Spring flowering bulbs are planted in the fall. This gives them a chance to dig in and develop some roots before it gets too cold to do any more growing.
O.K., so when, exactly in the fall do you plant? Here are four different ways to figure out when the bulbs should go into the ground; use any one that makes sense to you:
By the way, some gardeners swear by the following tip: plant your bulbs during a waxing moon, not a waning moon. Waxing: becoming fuller; waning: becoming less and less full. (You obviously have to have one of those calendars that shows the phases of the moon, or else you have to start noticing what the moon is doing yourself.)
- about 6 weeks before the ground freezes solid. But it's not always easy to find out when that is going to happen, is it? Well, here are a few more ways of telling when to plant your spring-flowering bulbs:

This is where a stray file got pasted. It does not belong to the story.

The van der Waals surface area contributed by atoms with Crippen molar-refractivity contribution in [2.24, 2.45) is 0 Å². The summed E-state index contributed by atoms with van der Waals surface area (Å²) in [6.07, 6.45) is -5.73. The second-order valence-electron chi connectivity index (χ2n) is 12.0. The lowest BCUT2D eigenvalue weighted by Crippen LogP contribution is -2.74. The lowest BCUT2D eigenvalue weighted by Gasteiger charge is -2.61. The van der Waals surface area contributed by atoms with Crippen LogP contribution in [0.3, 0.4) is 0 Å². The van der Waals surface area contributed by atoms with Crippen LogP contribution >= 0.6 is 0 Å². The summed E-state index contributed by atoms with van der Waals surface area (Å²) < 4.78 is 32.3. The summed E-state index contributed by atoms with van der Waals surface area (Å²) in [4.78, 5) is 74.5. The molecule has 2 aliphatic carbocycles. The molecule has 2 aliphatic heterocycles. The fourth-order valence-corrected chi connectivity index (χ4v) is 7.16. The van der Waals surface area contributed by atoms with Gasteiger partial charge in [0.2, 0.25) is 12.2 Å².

- when the soil temperature falls below 60 degrees Fahrenheit (15 degrees Celsius). O.K. but where do you buy a soil thermometer?
- after the first heavy frost. A heavy frost is when you wake up and your neighbour's roof looks white, or your car's windshield is frosted over first thing in the morning. If you're not up early in the morning, you may have to rely on the last tip:
- 4 - 8 weeks after bulbs first start appearing for sale in local supermarkets and hardware stores. By this time, of course, it's too late to order them from mail-order gardening catalogs, but some of the on-line catalogs may still be able to get you some bulbs to you in time for you to plant them before the ground freezes solid.